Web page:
One of the key strengths of Audi’s A4/ S4 line is that there is a configuration for nearly every budget and taste. Models range in price from the entry-level A4 2.0T at $28,240.00 to the uber-fast V8 powered RS4, which will set you back about $66,000.00. Available powerplants include a 200 horsepower inline four cylinder, a V6, and a macho 420 horsepower V8. Another nice feature of the A4/S4 line is that the optional Quattro permanent all-wheel-drive is available in any of these configurations. Its good that it has these things going for it too, because the A4 competes against some really fantastic cars, including the Infiniti G35 sedan, BMW’s 3-series, Mercedes-Benz C-Class, and many, many others.
My tester, being near the least expensive of the configurations, came equipped with Audi’s turbocharged 2.0-liter four-cylinder. This little engine makes 200 horsepower, and feels quick. While clearly not as smooth as a larger displacement V6 or V8, the little turbo is more than up to the task of providing enjoyable daily driving. An added benefit of the small displacement turbocharged engine is better fuel economy, which the Audi has in spades. With its 30-mpg highway average, you should get you over 400 miles between stops at the gas station. The downside is that engine noise is far more conspicuous than the V6 competitors I’ve driven.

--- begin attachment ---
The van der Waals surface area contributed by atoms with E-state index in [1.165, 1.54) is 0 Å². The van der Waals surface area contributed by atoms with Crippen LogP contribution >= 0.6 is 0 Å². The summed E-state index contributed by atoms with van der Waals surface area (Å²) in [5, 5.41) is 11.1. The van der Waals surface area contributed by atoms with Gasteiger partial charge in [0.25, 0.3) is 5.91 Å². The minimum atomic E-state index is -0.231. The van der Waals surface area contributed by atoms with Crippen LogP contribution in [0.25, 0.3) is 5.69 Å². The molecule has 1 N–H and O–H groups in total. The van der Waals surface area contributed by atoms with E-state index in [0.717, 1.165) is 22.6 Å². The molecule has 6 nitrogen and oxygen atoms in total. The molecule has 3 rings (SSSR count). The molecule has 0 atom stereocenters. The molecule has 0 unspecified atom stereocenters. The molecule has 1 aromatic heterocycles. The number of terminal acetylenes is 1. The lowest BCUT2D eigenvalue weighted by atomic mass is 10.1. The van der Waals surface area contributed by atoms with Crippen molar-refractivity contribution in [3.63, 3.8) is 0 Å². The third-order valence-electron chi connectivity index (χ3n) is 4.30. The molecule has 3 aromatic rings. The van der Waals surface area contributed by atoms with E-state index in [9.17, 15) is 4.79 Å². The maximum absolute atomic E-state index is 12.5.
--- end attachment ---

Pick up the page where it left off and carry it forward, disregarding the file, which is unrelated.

Having enjoyed last year’s A3 S-line immensely, I was really looking forward to the A4, and its optional Quattro all-wheel-drive. I wasn’t let down in the slightest. Also, Mother Nature was kind enough to offer me the opportunity to sample the A4’s inclement weather characteristics, which included rain, sleet, and some snow. Under these less-than-ideal circumstances, the A4 excelled. My only complaint is that the optional sport suspension can be a touch rough over some roads.
For many people, the most noticeable part of the A4’s appearance is its large grill. It is also its most controversial feature. For me, the entire exterior and interior appearance of the A4 is home run. The combination of the prominent grill, aggressive stance, and rather understated lines are just gorgeous. My tester came with black leather interior and lots of aluminum accent pieces. It looks simple and of high quality. Unfortunately, every yin has its yang, and there are some problems with the A4’s interior. Because its dimensions are smaller than many of its competitors, legroom is in short supply both up front and in the backseat. Additionally, Audi’s instrumentation can be a little daunting for some.
With its many configurations, the A4/S4 is a rewarding small luxury sedan that offers something for almost everybody.